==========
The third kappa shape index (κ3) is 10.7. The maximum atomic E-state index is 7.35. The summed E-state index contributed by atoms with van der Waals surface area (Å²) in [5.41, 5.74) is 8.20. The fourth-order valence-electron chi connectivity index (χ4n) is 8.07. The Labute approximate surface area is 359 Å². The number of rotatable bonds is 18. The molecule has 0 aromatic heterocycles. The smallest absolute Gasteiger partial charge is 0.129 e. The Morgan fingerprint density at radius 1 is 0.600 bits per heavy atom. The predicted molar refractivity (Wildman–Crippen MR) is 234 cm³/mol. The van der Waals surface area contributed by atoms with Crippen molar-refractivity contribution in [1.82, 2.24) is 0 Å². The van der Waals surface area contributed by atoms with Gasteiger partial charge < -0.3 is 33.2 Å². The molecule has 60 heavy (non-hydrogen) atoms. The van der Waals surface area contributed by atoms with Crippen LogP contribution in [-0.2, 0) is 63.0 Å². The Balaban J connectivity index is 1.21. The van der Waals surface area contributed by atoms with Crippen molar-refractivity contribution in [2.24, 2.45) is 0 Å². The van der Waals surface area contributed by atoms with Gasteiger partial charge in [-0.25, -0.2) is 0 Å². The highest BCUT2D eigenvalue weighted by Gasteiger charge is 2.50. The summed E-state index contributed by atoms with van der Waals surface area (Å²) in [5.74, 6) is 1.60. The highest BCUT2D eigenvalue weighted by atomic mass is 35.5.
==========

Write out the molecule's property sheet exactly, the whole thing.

The third kappa shape index (κ3) is 10.7. The maximum atomic E-state index is 7.35. The summed E-state index contributed by atoms with van der Waals surface area (Å²) in [5.41, 5.74) is 8.20. The fourth-order valence-electron chi connectivity index (χ4n) is 8.07. The Labute approximate surface area is 359 Å². The number of rotatable bonds is 18. The molecule has 0 aromatic heterocycles. The smallest absolute Gasteiger partial charge is 0.129 e. The Morgan fingerprint density at radius 1 is 0.600 bits per heavy atom. The predicted molar refractivity (Wildman–Crippen MR) is 234 cm³/mol. The van der Waals surface area contributed by atoms with Crippen molar-refractivity contribution in [1.82, 2.24) is 0 Å². The van der Waals surface area contributed by atoms with Gasteiger partial charge < -0.3 is 33.2 Å². The molecule has 60 heavy (non-hydrogen) atoms. The van der Waals surface area contributed by atoms with Crippen LogP contribution in [-0.2, 0) is 63.0 Å². The Balaban J connectivity index is 1.21. The van der Waals surface area contributed by atoms with Crippen molar-refractivity contribution in [2.24, 2.45) is 0 Å². The van der Waals surface area contributed by atoms with Gasteiger partial charge in [-0.25, -0.2) is 0 Å². The highest BCUT2D eigenvalue weighted by Gasteiger charge is 2.50. The summed E-state index contributed by atoms with van der Waals surface area (Å²) in [5.74, 6) is 1.60. The highest BCUT2D eigenvalue weighted by atomic mass is 35.5.